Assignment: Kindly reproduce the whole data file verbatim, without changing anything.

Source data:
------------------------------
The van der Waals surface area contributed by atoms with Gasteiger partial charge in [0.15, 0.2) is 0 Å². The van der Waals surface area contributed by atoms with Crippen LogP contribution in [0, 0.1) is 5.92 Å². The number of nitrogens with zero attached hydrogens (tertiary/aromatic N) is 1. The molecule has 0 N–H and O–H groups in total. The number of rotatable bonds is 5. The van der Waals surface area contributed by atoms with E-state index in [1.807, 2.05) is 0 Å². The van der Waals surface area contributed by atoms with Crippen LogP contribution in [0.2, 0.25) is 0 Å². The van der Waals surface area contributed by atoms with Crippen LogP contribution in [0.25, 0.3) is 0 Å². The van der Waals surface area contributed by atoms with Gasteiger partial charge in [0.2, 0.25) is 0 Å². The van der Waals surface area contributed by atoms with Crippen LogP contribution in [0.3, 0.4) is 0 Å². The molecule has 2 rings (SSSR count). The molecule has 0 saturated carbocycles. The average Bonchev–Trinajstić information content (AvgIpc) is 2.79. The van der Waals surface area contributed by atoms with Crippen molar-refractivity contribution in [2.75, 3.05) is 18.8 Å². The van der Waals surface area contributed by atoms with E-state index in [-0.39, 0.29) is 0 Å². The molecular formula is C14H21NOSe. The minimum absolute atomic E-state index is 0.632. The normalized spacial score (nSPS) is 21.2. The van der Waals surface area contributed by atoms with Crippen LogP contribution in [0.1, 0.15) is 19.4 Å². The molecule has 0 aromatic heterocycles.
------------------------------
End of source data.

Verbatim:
The van der Waals surface area contributed by atoms with Gasteiger partial charge in [0.15, 0.2) is 0 Å². The van der Waals surface area contributed by atoms with Crippen LogP contribution in [0, 0.1) is 5.92 Å². The number of nitrogens with zero attached hydrogens (tertiary/aromatic N) is 1. The molecule has 0 N–H and O–H groups in total. The number of rotatable bonds is 5. The van der Waals surface area contributed by atoms with E-state index in [1.807, 2.05) is 0 Å². The van der Waals surface area contributed by atoms with Crippen LogP contribution in [0.2, 0.25) is 0 Å². The van der Waals surface area contributed by atoms with Crippen LogP contribution in [0.25, 0.3) is 0 Å². The van der Waals surface area contributed by atoms with Gasteiger partial charge in [0.2, 0.25) is 0 Å². The van der Waals surface area contributed by atoms with Crippen LogP contribution in [0.3, 0.4) is 0 Å². The molecule has 2 rings (SSSR count). The molecule has 0 saturated carbocycles. The average Bonchev–Trinajstić information content (AvgIpc) is 2.79. The van der Waals surface area contributed by atoms with Crippen molar-refractivity contribution in [2.75, 3.05) is 18.8 Å². The van der Waals surface area contributed by atoms with E-state index in [-0.39, 0.29) is 0 Å². The molecular formula is C14H21NOSe. The minimum absolute atomic E-state index is 0.632. The normalized spacial score (nSPS) is 21.2. The van der Waals surface area contributed by atoms with Crippen LogP contribution in [0.1, 0.15) is 19.4 Å². The molecule has 0 aromatic heterocycles.